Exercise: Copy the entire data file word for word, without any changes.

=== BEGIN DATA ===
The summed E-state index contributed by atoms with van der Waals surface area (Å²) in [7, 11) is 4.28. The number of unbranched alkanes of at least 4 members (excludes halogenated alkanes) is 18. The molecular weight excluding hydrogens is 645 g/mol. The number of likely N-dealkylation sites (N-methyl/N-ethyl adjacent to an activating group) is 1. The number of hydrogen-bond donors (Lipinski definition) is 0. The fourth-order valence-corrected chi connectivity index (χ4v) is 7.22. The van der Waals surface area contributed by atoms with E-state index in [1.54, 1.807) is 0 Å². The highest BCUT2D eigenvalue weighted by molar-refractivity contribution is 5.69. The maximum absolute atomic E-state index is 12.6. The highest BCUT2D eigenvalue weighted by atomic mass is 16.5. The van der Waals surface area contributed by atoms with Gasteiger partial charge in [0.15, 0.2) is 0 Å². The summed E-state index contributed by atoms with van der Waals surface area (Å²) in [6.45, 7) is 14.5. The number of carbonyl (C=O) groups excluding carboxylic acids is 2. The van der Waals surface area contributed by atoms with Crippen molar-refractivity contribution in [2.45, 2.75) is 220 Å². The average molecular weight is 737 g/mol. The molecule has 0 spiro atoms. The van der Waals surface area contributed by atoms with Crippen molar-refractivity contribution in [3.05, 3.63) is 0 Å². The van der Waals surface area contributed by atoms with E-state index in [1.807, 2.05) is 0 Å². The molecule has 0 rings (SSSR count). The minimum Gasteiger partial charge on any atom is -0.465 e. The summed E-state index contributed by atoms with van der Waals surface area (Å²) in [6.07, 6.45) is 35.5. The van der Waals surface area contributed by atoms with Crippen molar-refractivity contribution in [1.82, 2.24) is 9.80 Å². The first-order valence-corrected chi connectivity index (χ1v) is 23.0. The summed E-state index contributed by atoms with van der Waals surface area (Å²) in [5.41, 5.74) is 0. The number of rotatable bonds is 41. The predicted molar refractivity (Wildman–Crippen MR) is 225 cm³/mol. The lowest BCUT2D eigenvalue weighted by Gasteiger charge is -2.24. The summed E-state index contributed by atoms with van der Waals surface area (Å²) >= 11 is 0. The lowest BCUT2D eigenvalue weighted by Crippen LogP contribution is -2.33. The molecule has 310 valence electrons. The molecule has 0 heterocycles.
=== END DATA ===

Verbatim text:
The summed E-state index contributed by atoms with van der Waals surface area (Å²) in [7, 11) is 4.28. The number of unbranched alkanes of at least 4 members (excludes halogenated alkanes) is 18. The molecular weight excluding hydrogens is 645 g/mol. The number of likely N-dealkylation sites (N-methyl/N-ethyl adjacent to an activating group) is 1. The number of hydrogen-bond donors (Lipinski definition) is 0. The fourth-order valence-corrected chi connectivity index (χ4v) is 7.22. The van der Waals surface area contributed by atoms with E-state index in [1.54, 1.807) is 0 Å². The highest BCUT2D eigenvalue weighted by molar-refractivity contribution is 5.69. The maximum absolute atomic E-state index is 12.6. The highest BCUT2D eigenvalue weighted by atomic mass is 16.5. The van der Waals surface area contributed by atoms with Gasteiger partial charge in [0.15, 0.2) is 0 Å². The summed E-state index contributed by atoms with van der Waals surface area (Å²) in [6.45, 7) is 14.5. The number of carbonyl (C=O) groups excluding carboxylic acids is 2. The van der Waals surface area contributed by atoms with Crippen molar-refractivity contribution in [2.45, 2.75) is 220 Å². The average molecular weight is 737 g/mol. The molecule has 0 spiro atoms. The van der Waals surface area contributed by atoms with Crippen molar-refractivity contribution in [3.05, 3.63) is 0 Å². The van der Waals surface area contributed by atoms with E-state index in [1.807, 2.05) is 0 Å². The molecule has 0 rings (SSSR count). The minimum Gasteiger partial charge on any atom is -0.465 e. The summed E-state index contributed by atoms with van der Waals surface area (Å²) in [6.07, 6.45) is 35.5. The van der Waals surface area contributed by atoms with Crippen molar-refractivity contribution in [1.82, 2.24) is 9.80 Å². The first-order valence-corrected chi connectivity index (χ1v) is 23.0. The summed E-state index contributed by atoms with van der Waals surface area (Å²) in [5.41, 5.74) is 0. The number of rotatable bonds is 41. The predicted molar refractivity (Wildman–Crippen MR) is 225 cm³/mol. The lowest BCUT2D eigenvalue weighted by Gasteiger charge is -2.24. The summed E-state index contributed by atoms with van der Waals surface area (Å²) >= 11 is 0. The lowest BCUT2D eigenvalue weighted by Crippen LogP contribution is -2.33. The molecule has 310 valence electrons. The molecule has 0 heterocycles.